With the Trump administration’s rebate rule delayed and possibly slated for repeal by Democrats in Congress, major changes in how the PBM industry distributes rebate revenue will have to come from the private sector. While a notable minority of PBMs has adopted alternative rebate models, experts say that plan sponsors’ demand for such models is muted, as they still must demonstrate that they generate more value than traditional models.
The Biden administration will suspend implementation until 2023 of the so-called “rebate rule,” a Trump administration regulation that would have revamped the Medicare prescription drug rebate system, and DC insiders expect the regulation will be repealed by Congress before then. Meanwhile, a growing number of PBMs that deal in the commercial market have pitched plan sponsors on a 100% pass-through rebate structure, in which the PBM collects its compensation through a fee or surcharges rather than diverting a share of rebate revenue.
Jeff Levin-Scherz, M.D., national co-leader of the health management practice at Willis Towers Watson, says that passed-through rebates can flow in two directions after they are in employers’ hands.
“Employers have been moving to pass-through rebates where the PBM will give 100% of the rebate to the employer,” which the employer can then spend on its larger medical benefit, lowering premiums, Levin-Scherz says. “Point of care or point of sale rebates are different, where the rebate is essentially put into the purchase price [of a drug].”
Levin-Scherz observes that distributing rebates across the entire plan is burdensome to patients who need high-cost therapies.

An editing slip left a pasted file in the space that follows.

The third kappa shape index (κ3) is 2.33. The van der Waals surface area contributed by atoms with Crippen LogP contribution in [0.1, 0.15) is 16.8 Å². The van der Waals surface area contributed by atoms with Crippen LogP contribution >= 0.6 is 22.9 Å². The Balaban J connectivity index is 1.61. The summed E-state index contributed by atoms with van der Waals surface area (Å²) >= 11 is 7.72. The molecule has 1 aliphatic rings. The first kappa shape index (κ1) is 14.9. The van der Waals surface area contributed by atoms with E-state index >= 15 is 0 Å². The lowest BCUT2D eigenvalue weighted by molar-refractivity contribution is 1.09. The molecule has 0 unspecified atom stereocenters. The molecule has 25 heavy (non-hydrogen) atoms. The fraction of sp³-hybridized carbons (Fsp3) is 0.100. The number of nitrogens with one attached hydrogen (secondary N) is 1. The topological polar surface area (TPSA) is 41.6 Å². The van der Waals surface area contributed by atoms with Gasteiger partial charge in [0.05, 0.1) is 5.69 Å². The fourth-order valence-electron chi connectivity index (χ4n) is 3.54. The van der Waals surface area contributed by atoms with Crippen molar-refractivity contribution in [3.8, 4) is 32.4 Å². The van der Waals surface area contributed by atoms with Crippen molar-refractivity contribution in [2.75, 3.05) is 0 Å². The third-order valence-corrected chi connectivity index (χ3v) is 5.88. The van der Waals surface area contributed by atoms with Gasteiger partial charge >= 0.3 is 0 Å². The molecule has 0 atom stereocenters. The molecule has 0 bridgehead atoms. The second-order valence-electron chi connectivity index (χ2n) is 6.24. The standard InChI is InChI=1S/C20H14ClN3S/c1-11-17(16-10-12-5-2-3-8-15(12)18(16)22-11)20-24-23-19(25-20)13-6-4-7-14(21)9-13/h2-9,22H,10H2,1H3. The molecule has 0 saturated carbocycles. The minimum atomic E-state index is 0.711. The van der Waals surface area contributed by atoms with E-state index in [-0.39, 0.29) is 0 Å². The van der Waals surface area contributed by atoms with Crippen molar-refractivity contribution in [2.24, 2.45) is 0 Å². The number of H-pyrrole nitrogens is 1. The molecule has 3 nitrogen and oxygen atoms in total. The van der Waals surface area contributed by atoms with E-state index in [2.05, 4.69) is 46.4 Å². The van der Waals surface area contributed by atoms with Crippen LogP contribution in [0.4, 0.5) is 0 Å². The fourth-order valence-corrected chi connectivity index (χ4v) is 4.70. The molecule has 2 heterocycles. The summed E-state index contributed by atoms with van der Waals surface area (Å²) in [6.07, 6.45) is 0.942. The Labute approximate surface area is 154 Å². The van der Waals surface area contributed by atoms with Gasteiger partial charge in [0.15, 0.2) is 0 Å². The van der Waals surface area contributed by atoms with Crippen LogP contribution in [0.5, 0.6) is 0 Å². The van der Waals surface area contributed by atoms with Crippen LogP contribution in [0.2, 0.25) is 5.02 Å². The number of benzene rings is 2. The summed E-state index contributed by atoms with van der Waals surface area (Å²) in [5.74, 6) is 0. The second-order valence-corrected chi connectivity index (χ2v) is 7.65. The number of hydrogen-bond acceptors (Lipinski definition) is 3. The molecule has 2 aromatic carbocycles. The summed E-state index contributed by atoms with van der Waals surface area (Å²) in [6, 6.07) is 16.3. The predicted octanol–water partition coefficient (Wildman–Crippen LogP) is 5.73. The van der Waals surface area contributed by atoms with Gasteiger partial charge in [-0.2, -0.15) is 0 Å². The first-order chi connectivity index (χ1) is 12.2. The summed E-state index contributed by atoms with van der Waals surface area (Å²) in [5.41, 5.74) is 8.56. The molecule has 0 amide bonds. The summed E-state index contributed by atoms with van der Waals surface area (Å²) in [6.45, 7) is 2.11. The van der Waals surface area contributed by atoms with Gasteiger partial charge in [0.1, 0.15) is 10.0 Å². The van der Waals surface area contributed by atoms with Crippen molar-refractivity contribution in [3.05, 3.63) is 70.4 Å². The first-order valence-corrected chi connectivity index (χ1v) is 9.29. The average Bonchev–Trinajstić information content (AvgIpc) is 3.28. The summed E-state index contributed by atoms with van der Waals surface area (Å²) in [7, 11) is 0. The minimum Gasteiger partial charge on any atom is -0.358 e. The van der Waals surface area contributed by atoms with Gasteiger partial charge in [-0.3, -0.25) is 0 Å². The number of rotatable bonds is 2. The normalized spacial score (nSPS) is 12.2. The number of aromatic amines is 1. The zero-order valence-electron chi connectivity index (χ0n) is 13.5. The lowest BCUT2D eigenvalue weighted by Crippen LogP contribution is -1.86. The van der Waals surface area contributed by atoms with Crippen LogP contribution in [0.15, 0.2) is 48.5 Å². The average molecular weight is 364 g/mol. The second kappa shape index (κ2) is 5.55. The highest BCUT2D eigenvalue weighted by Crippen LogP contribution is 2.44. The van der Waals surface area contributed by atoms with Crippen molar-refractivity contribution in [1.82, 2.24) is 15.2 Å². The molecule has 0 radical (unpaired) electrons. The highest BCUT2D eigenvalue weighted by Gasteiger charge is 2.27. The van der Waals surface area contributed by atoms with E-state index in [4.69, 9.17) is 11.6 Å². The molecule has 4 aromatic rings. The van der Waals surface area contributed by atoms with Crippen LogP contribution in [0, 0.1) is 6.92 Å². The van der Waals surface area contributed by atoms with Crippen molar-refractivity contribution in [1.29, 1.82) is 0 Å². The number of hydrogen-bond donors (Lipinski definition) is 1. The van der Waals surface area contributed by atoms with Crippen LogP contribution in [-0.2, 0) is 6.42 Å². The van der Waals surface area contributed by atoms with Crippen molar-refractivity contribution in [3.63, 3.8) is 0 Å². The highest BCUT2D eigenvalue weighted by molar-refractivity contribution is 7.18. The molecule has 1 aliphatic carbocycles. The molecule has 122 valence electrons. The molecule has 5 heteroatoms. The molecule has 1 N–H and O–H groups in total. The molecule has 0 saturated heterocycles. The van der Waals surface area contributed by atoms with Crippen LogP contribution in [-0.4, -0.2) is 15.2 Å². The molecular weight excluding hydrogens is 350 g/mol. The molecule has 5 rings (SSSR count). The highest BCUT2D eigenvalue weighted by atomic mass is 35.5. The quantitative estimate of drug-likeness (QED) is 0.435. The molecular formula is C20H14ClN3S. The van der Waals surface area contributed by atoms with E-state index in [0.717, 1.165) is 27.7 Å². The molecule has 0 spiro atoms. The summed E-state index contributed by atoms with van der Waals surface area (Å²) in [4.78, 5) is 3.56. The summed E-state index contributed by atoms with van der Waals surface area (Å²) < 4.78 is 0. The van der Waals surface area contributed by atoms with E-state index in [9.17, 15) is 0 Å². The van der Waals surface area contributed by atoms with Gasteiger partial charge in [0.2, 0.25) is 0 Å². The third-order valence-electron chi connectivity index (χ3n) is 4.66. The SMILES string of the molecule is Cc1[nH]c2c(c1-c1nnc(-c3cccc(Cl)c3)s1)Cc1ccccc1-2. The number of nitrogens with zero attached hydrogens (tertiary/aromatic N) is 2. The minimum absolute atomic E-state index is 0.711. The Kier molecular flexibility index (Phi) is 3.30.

“The person who’s buying a very expensive drug is essentially providing a subsidy to everybody else. The rebate is going back into general pool rather than being directed to the person paying it,” Levin-Scherz explains. “So it’s somewhat of an anti-Robin Hood approach. I think many people would like to see the effective lower price that comes from a rebate go to the people who are actually getting these medicines. Many of these are brand-new medicines where there’s just not a good alternative. Obviously, if somebody could be on a generic that would be better in terms of cost for everybody, both the plan sponsor and the member.”
Pass-Throughs Align Incentives
Ge Bai, Ph.D., an associate professor at Johns Hopkins University’s Carey Business School and Bloomberg School of Public Health, says that passing through rebates better aligns the incentives of a PBM and a plan sponsor.
“I think for the large, self-funded employers, the issue is more about product selection,” Bai says. “And the employers are frustrated by some inefficient product selection choices made by the PBMs on the formulary….it’s one reason why employers want the rebate pass-through — it will reduce the PBM’s incentive to make money from high-price, high-rebate drugs.”
However, Bai also says that explains why some employers opt for a traditional rebate model: for firms that don’t expect to have high levels of drug spending by members, the lower premium offered by the traditional rebate model may be more appealing. Moreover, Bai says that traditional PBMs likely have greater bargaining power with manufacturers and relationships with national pharmacy networks. Also, she points out a traditional PBM’s more robust suite of services and vertical integration with the medical benefit is much more streamlined than a carved-out pharmacy benefit.
Like Bai, Daniel Nam, Pharm.D., associate principal for pharmacy policy at Avalere Health, says that prices and premiums will ultimately decide which approach becomes dominant in the marketplace.
“I think it really depends on the bottom-line price that the PBM is willing to offer to the employer or the health plan,” he says.
According to Bai, employers are waiting to see how much of a difference the pass-through PBMs can actually make on cost. “I’ve heard anecdotally that the turnover rate is very low for employers to switch their carriers or PBMs,” Bai says. “So have we already reached the tipping point for the employers to start a revolution? Probably not yet.”